If you're drawing 150w, an input voltage of 1.6 will just transfer 150 watts by doing ~94 amps of 1.6v.

If you do the same with 1.8v input, it's still 150 watts - this time it's 83 amps of 1.8v.

There's nothing to suggest that this is harmful. In the original Haswell CPU's, a healthy gap between voltages and input voltage was even neccesary and you could get bad results in more than 1 way from making the gap between other voltages and input voltage too low. If it's at 1.8v, you should leave it around there and enable a bit of LLC to keep it steady! If it runs at 1.65v that's fine, but you're probably not helping anything.

You call 1.8v input silly high for 1.29vcore (a 0.56 gap) while Intel recommends a 0.6 gap between Input and Vcore and used a ~0.7 gap on their CPU's at stock. The value then was also 1.80v.
I called it silly high because that's what I needed to get 4.8Ghz stable. Vcore of 1.35ish. When I do a new clock speed, I usually set the multiplier, then I guess at the voltage (educated guess) and set input to 0.5v above vcore.
When I find the correct voltage, I drop input voltage until it is as low as it needs to be.
Am I wrong in doing this?

I have LLC set to 0 (0-125%)

I don't know 100% what LLC does. I know I can get all of my speeds stable with out it but if it helps some how, I'm all ears. smile.gif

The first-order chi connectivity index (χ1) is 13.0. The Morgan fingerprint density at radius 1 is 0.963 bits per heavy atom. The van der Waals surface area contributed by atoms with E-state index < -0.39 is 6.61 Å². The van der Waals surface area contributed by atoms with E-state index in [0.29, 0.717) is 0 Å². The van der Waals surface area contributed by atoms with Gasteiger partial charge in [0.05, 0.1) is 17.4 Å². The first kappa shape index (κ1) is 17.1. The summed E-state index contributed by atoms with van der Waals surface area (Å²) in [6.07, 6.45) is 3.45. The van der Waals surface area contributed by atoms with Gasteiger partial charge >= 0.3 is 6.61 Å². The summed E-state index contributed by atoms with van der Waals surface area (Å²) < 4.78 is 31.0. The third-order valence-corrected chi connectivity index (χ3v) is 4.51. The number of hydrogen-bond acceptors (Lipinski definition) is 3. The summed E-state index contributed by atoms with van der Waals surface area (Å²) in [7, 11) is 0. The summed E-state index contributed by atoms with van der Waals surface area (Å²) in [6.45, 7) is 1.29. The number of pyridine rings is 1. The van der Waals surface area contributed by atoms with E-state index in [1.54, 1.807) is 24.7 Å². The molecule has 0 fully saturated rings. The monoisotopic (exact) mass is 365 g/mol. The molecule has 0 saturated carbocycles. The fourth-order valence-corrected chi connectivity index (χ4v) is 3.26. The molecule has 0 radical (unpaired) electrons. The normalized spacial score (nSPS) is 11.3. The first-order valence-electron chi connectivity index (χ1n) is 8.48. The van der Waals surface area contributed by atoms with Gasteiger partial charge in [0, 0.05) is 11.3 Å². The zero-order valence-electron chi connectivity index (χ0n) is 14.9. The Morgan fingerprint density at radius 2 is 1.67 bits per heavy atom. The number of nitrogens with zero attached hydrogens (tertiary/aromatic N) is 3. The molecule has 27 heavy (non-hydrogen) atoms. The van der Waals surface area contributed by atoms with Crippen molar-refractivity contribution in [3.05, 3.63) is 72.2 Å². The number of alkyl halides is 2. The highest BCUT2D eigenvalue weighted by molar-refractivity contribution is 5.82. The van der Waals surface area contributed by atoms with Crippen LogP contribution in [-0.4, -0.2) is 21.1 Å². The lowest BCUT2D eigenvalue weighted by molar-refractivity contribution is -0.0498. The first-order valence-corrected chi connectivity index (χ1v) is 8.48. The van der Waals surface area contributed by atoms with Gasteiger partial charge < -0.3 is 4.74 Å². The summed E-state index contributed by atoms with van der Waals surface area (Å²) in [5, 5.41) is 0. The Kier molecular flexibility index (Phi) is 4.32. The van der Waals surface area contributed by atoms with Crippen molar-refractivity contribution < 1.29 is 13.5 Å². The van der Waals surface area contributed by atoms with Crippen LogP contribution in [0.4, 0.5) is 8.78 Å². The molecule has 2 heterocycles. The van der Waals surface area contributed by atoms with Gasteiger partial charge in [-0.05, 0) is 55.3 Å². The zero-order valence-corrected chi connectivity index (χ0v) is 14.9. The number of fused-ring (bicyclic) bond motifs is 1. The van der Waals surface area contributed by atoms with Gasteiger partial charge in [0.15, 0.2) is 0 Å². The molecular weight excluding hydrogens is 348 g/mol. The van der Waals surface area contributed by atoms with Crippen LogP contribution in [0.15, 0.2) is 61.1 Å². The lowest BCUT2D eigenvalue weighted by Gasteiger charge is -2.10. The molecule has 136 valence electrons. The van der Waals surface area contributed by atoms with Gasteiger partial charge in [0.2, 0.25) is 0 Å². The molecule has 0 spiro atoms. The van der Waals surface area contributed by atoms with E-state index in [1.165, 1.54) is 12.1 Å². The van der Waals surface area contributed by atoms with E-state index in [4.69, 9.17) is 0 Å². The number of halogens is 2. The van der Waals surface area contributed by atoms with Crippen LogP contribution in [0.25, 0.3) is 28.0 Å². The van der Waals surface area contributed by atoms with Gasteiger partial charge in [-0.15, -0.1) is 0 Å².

Thanks for taking the time...
thumb.gif

I'm going to read the guide again and see what all I missed last time. tongue.gif
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post #18296 of 19652
Quote:
Originally Posted by white owl View Post

I called it silly high because that's what I needed to get 4.8Ghz stable. Vcore of 1.35ish. When I do a new clock speed, I usually set the multiplier, then I guess at the voltage (educated guess) and set input to 0.5v above vcore.
When I find the correct voltage, I drop input voltage until it is as low as it needs to be.
Am I wrong in doing this?

I have LLC set to 0 (0-125%)

I don't know 100% what LLC does. I know I can get all of my speeds stable with out it but if it helps some how, I'm all ears. smile.gif

Thanks for taking the time...
thumb.gif

I'm going to read the guide again and see what all I missed last time. tongue.gif

LLC is compensation for Vdroop.

I guess a better way to phase the question.. Why are you trying to lower input voltage? What is the reward for lowering it or the problem with it being at 1.8? This is one setting that has still not been adequately explained, but it's not a setting that anyone has reported much notable gains from changing at this point, other than "OC works at X setting but not at Y" - Original Haswell seemed to need to raise it to keep around that 0.6 delta over vcore, sometimes higher at high OC - while Devil's Canyon seems to sometimes work with lower input voltage but not higher? Questions, questions and more questions.

I'm just a little confused by people following the standard logic of "lower it til it crashes then put it back up a little bit" with Input voltage, as it's very different to other voltages. From what i know so far, it could actually cause only positive effects to raise it or only negative effects to lower it in some circumstances